Replacing the solid metal cathode in an electrolytic cell with a plasma (gas discharge) allows the reduction of metal salt solutions to metal nanoparticles. Here, we apply gravimetric analysis to quantify the charge transfer (faradaic) efficiency of this reduction process and understand reaction pathways at the plasma-liquid interface. Silver powder synthesized from aqueous solutions of silver nitrate is collected and the weight is compared to the theoretical amount of silver obtained by applying Faraday’s law of electrolysis. We find that the faradaic efficiencies are near 100% when the initial silver nitrate concentration is large (>100 mM), but are much less than 100% at low salt concentrations (<15 mM) or at high applied currents (>6 mA). These results are explained in terms of reaction kinetics involving solvated electrons and two important reactions: the reduction of silver ions (Ag+) and the second order recombination of solvated electrons which releases hydrogen gas.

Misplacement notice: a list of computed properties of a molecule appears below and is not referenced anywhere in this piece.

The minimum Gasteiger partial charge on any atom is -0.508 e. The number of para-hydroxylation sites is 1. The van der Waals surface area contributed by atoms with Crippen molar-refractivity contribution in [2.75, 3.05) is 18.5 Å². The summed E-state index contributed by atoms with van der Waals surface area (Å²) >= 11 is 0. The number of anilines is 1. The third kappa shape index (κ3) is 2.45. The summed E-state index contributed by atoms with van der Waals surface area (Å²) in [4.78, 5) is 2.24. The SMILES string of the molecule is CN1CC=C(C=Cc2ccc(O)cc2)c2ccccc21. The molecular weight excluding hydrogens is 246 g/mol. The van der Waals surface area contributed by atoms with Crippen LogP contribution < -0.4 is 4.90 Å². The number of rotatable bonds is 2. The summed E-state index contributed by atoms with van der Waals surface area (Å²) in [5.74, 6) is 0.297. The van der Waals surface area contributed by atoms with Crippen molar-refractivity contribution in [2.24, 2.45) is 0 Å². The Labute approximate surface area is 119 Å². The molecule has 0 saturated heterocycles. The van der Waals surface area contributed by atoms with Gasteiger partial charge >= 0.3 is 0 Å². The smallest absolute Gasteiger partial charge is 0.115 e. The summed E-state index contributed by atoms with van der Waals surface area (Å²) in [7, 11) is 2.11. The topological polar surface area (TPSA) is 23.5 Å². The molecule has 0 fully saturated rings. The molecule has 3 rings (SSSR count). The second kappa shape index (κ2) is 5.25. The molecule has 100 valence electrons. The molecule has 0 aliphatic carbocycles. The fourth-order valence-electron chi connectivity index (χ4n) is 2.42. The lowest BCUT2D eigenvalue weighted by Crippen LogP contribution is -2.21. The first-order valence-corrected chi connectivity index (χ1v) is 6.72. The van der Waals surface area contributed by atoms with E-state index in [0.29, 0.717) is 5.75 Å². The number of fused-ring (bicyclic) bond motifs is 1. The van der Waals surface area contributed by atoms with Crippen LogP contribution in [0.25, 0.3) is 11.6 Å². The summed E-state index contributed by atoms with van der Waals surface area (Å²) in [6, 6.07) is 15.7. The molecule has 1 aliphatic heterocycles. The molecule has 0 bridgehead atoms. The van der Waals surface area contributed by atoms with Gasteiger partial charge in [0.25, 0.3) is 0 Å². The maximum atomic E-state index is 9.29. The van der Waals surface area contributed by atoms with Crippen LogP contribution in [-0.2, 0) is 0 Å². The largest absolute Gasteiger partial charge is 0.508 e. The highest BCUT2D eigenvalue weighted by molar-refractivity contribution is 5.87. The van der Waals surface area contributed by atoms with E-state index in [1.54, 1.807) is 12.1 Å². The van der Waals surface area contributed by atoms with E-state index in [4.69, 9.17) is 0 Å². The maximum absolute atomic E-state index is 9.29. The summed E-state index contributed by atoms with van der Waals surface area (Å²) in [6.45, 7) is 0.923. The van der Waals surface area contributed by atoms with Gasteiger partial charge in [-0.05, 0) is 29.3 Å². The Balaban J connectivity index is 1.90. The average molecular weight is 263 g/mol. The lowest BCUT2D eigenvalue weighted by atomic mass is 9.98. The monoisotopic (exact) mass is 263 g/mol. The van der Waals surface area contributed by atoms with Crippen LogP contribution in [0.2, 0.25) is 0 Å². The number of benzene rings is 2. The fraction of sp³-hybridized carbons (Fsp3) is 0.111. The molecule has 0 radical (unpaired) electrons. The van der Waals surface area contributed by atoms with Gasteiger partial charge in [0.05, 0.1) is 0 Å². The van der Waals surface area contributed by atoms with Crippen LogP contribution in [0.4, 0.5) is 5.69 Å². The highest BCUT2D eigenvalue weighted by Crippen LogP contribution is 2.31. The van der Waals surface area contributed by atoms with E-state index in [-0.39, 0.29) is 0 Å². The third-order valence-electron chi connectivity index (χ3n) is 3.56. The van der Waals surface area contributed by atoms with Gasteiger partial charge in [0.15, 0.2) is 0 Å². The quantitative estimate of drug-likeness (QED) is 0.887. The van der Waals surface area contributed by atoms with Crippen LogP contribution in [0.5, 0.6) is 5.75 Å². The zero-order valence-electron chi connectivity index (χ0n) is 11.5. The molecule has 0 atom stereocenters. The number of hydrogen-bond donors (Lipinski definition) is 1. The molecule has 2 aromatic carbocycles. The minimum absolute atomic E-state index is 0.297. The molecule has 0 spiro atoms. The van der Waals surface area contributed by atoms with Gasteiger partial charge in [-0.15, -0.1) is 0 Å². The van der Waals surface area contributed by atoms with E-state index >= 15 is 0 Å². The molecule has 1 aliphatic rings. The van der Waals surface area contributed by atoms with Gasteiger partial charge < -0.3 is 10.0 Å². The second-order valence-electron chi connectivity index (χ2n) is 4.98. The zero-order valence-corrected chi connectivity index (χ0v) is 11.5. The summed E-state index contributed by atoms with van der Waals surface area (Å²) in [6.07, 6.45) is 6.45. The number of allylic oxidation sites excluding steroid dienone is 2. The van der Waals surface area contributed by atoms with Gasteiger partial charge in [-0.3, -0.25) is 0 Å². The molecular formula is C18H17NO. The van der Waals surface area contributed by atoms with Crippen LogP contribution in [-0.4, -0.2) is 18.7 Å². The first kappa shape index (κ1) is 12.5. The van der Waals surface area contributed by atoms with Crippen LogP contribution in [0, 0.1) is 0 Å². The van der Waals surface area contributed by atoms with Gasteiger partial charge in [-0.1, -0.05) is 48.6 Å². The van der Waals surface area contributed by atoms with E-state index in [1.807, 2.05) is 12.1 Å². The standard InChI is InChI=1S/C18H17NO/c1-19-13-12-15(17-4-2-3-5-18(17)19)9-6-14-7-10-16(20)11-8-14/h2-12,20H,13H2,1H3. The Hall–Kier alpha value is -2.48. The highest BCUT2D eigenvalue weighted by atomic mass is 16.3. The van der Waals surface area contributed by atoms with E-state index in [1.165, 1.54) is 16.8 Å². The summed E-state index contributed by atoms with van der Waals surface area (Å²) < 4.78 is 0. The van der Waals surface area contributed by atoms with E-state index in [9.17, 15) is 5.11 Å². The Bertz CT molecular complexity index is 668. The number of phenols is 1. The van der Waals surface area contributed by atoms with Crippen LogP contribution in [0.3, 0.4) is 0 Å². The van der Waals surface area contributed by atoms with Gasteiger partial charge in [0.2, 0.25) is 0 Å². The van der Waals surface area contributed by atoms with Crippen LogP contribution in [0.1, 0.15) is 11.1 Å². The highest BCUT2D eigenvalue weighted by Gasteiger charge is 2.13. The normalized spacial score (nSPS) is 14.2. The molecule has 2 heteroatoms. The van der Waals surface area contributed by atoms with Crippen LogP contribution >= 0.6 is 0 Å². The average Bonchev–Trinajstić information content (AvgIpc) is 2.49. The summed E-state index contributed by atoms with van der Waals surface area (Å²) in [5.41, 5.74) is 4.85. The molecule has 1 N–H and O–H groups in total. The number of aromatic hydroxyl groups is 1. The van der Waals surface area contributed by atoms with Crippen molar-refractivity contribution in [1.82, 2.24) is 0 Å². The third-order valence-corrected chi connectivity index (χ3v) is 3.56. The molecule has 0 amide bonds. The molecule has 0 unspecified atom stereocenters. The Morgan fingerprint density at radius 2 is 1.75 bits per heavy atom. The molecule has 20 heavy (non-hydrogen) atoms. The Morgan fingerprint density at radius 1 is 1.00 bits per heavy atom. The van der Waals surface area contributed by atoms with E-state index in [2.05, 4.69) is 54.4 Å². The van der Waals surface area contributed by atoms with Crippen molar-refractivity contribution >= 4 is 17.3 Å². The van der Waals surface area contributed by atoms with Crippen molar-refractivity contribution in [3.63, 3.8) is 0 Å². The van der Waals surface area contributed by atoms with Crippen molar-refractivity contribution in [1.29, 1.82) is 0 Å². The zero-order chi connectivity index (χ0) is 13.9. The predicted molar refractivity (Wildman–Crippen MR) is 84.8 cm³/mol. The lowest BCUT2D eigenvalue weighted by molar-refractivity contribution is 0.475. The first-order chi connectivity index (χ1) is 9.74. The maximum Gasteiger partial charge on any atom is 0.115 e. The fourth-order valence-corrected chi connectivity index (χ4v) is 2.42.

Bibliographical noteFunding Information:
This work was supported by the U. S. Army Research Office under grant No. W911NF-14-1-0241 and the National Science Foundation under grant No. SNM-1246715. R.H. thanks the CWRU SOURCE Summer Fellowship program for support. We are also grateful to Amy Aube for help with the experimental setup.
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